Leaving aside the psychoanalytic challenge that I see at once protesting any collapse of theoretical concepts into a 'collective' with commensurate theoretical problems of subjectivity, agency and the unconscious involved in a translation of these concepts from the individual to group scale, how might we see the concept of the individual as always-already presupposing a collective? That is, can we really understand the individual/collective binary as a hard and fast distinction anyway? To what extent do these individualizing imperatives found in consumer advertising (e.g. "if you use [read: buy] X detergent, YOUR clothes will be super soft! [and hence YOU as an individual will be happier]) have always assumed a silent collective to which the individual is invited to participate (e.g. "if you use [read: buy] X detergent, YOUR clothes will be like EVERYONE ELSE'S clothes in that they will be super soft [and hence YOU as an individual will become part of a happy COLLECTIVE of X detergent-using people])?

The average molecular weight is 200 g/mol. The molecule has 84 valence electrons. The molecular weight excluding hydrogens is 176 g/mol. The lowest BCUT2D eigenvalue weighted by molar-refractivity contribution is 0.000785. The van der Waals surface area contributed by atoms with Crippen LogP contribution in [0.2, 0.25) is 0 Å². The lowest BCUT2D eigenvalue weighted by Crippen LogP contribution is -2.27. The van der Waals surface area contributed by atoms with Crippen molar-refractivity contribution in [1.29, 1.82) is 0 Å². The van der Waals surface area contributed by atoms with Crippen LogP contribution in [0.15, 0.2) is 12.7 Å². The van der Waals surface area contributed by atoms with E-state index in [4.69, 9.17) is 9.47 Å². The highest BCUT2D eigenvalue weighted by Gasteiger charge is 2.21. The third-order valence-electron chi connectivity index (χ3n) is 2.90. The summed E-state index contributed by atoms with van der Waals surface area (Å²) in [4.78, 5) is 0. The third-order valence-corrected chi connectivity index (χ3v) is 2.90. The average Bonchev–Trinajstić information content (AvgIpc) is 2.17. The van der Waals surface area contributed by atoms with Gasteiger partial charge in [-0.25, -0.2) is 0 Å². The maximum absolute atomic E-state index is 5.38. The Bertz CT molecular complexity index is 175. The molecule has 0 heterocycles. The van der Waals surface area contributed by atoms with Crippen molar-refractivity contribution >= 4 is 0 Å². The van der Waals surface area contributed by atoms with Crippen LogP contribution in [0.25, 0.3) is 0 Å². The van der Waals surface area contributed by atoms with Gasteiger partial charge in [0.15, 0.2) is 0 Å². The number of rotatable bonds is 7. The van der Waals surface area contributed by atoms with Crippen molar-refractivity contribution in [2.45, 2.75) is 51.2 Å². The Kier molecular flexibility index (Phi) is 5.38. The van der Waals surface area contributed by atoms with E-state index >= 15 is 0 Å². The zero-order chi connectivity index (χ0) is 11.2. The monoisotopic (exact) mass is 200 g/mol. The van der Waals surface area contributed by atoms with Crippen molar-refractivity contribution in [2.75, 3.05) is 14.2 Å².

Moreover, can we see how the dynamic of production, for artifacts like Wikipedia and Linux, Facebook and Myspace, can actually reinscribe this neo-liberal consumption/production as two sides of the same collective process? Does this suggest that the very binary of consumer/producer no longer functions in the same way and is thus always-already complicated just as individual/collective is?